Merlin Kauffman is another new contributor to this report. Merlin is one of several young
guys who have had tremendous success in this business
despite entering the field well after the pioneers had swept up
most of the great domains in the 1990s. Merlin has been
among those who proved, and continue to prove, that there
are still major opportunities and room for growth in this
business for individual investors.
"2010 was a year of tremendous
growth for myself as an individual investor and also a year
of tremendous maturation for the domain industry as a whole,
spurred primarily by the ascent of alternative monetization
methods, such as 0 click redirections, direct affiliate
relationships with major end users, and co-development
partnerships," Kauffman said.
"My business strategy has become
much more creative in 2010, as I have begun to
leverage my domain portfolio through co-development
with leaders in specific vertical markets; for instance, I
and have partnered with one of the largest players in the
personal data services industry for them to develop a
comprehensive people and background check search engine. I
own a winning name, they have a winning development strategy
and now the traffic is skyrocketing
- and we're both winners."
"Another newly adopted strategy
for me is to stop selling names, and whenever
possible, lease names out with the option to buy and
become a partial owner of the company which is leasing the
domain. I entered a partnership with a San Francisco based
startup this year,
| leveraging my domain iLoan.com
in a deal like this. The key to these successes was
co-operation and being realistic - many people pass up
strategic partnerships like this because they overvalue
their domains, waiting for a million dollar offer. We need
to start building stable businesses today with
reliable partners, and stop dreaming of a day that will most
likely never come."
"Looking ahead to 2011, I think
that there are more opportunities than ever before -
however, I think there are two challenges which still stand
in between most domainers and these opportunities - these
challenges are greed and overoptimistic valuation of
your own domains. Domainers tend to think their $10,000
domains are worth $100,000, and their $100,000 domains
are worth $1 million. If we keep thinking like this,
we may never take money off the table from many
domains. In 2011, it's time to become realistic, and
realize that it is better to partner with someone to develop
a site that you later sell for $2 million, which you
split and end up with $1 million of, than it is to wait for
a $200,000 offer which may or may not ever come. Most
domainers simply do not have a development skill set, or the
patience and dedication to stick by a single project for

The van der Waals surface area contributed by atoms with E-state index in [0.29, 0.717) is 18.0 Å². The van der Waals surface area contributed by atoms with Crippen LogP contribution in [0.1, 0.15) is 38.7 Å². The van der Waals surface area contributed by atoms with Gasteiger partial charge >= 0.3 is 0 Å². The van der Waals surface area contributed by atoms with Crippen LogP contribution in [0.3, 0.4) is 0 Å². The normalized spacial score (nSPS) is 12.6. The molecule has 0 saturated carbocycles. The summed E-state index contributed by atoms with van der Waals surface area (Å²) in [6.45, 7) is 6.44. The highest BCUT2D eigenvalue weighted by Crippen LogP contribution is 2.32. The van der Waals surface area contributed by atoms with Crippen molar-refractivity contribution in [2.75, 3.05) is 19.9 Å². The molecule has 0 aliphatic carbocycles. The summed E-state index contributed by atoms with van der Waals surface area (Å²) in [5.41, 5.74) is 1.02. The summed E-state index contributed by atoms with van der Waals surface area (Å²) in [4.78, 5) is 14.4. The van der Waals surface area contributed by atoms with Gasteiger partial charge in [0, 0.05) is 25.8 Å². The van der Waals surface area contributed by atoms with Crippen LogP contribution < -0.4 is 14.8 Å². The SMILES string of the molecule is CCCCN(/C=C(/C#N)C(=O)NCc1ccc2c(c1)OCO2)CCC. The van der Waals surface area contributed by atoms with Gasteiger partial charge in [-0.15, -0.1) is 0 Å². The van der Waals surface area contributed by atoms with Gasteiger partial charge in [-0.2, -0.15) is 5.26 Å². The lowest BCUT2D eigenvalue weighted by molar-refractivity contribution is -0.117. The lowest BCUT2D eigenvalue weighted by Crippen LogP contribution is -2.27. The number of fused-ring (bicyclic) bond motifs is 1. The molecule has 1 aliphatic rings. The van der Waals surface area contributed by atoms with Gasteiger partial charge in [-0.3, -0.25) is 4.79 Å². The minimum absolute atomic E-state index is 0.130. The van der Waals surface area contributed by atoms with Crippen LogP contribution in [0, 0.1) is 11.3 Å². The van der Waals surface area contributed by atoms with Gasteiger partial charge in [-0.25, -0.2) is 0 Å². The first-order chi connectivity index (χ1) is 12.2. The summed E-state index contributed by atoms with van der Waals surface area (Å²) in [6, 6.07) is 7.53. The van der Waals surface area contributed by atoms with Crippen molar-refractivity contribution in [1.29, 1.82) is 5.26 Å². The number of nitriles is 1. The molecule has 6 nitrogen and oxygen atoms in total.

months on end; this is why it is important to partner with
companies and individuals who are passionate and dedicated.
May 2011 be a prosperous and abundant year for everyone!"
While Larry Fischer is a new contributor to our
State of the Industry Cover Story this year, he is one of
the most seasoned investors in the domain industry. Larry, who
blogs at DirectNavigation.com, has has a hand in
buying and selling many premier generic domains and, with Ari
Goldberger, was also a co-founder of SmartName,
the monetization company they later sold to NameMedia.
"I found 2010 to be a very
interesting year," Fischer said. " The economy
improved, stock prices went up and so did domain prices.
A few years back, VC-backed companies were looking to do
domain acquisition deals based only on multiples
of PPC revenue. Today, that no longer seems the case.
More and more generics are selling based on brand value
alone, and at greater amounts than they have in many years.
I am aware and have participated in a number of 6 and 7
figure domain deals over the past 12 months. Unfortunately,
most of the larger domain sales go unreported due to NDAs."
"Another hot growth area that
emerged last year was local search. Many search
outlets, Google being the largest and most
| see the local search market as the next big
playing field. Daily group deal buying sites are part of the
local search mix. It was reported that Google recently
offered $5-6 billion for local coupon site Groupon
(which was turned down). Expect to see an explosion of these
types of sites, which promote localized deals."
"For 2011, I predict that generic
domain sales and prices will continue to be strong.
Many of us in the industry will be focused on the new
TLDs. I am sure there is plenty of money to be made in
this arena. However the price of admission is 6 figures just
to bid on an extension. I think some of the larger
companies will be buying their company name as a TLD. Others
will be buying industry keywords such as .Insurance.
I would not be surprised if Quinstreet ends up owning
.Insurance as they have invested heavily in strong insurance
related generic keyword domains in the past. Of course some
groups will be buying these TLDs to operate registries to
offer the registration of second-level domains and with the
opportunity to reap additional profits from the sale or
auction of the best domains within a TLD at premium prices,"
No discussion about domain sales and monetization
from an individual investor's point of view would be
complete without hearing from the Domain King, T.R.A.F.F.I.C.
conference Co-Founder Rick Schwartz. The negotiating